The Turkish Constitutional Court recently considered the constitutionality of administrative fines applied for certain breaches of LPG legislation. It considered and rejected a claim that issuing such fines at the same rate for all breaches, regardless of a breach’s status and degree, violates constitutional principles of equity and justice.

Pursuant to Article 16 of Law No. 5307 on Liquid Petroleum Gas Market and Law on the Amendment of Electricity Market Law, administrative fines apply for:

  • Unlicensed LPG transportation (TRY 500,000).
  • Selling and filling LPG at auto gas stations, as well as having equipment, machine and tools for LPG tube filling at auto gas stations (TRY 250,000).
  • Requirements for managing directors and training (TRY 50,000).

The Constitutional Court was asked to consider the constitutionality of these provisions, which involve the same administrative fine for all breaches, regardless of a breach’s status and degree. The lower court claimed the provisions were contrary to constitutional principles of equity and justice.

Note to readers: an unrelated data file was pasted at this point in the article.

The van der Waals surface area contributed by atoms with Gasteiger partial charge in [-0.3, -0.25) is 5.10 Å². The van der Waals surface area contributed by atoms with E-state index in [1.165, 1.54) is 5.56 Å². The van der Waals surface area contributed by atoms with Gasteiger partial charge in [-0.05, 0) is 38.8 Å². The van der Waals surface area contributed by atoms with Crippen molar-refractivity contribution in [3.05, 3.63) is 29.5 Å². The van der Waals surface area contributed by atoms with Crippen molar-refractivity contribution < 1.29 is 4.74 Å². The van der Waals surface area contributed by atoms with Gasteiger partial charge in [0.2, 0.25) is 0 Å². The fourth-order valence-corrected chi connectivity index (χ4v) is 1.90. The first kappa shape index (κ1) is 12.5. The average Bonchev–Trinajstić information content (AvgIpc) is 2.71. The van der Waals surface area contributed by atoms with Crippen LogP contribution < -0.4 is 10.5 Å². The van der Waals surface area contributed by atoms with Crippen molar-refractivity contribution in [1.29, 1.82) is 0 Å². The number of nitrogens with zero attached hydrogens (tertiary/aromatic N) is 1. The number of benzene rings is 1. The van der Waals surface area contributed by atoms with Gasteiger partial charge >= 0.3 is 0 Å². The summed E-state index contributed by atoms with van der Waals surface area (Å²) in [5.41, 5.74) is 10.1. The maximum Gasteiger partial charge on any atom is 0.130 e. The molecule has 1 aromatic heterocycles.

The Constitutional Court held the administrative fines were not unconstitutional because:

  • Safe transportation of LPG, technical requirements, and sale of auto gas and tubes are closely linked to safety of the public and property.
  • The fixed fines serve a deterrent function.
  • The legislator has discretion to specify prohibited actions and determine the type and degree of sanction.
  • The legislator aims to support public interests by prohibiting certain actions and imposing administrative fine for breaches.
  • Fixed administrative fines are not contrary to principles of equity and justice, even though they have different impacts on infringers depending on their economic status,
  • The legislator took adverse effect and possible results into account when determining fixed administrative fines.

Please see this link for full text of the Constitutional Court’s decision 2015/73 and 2016/161, dated 12 October 2016 (only available in Turkish).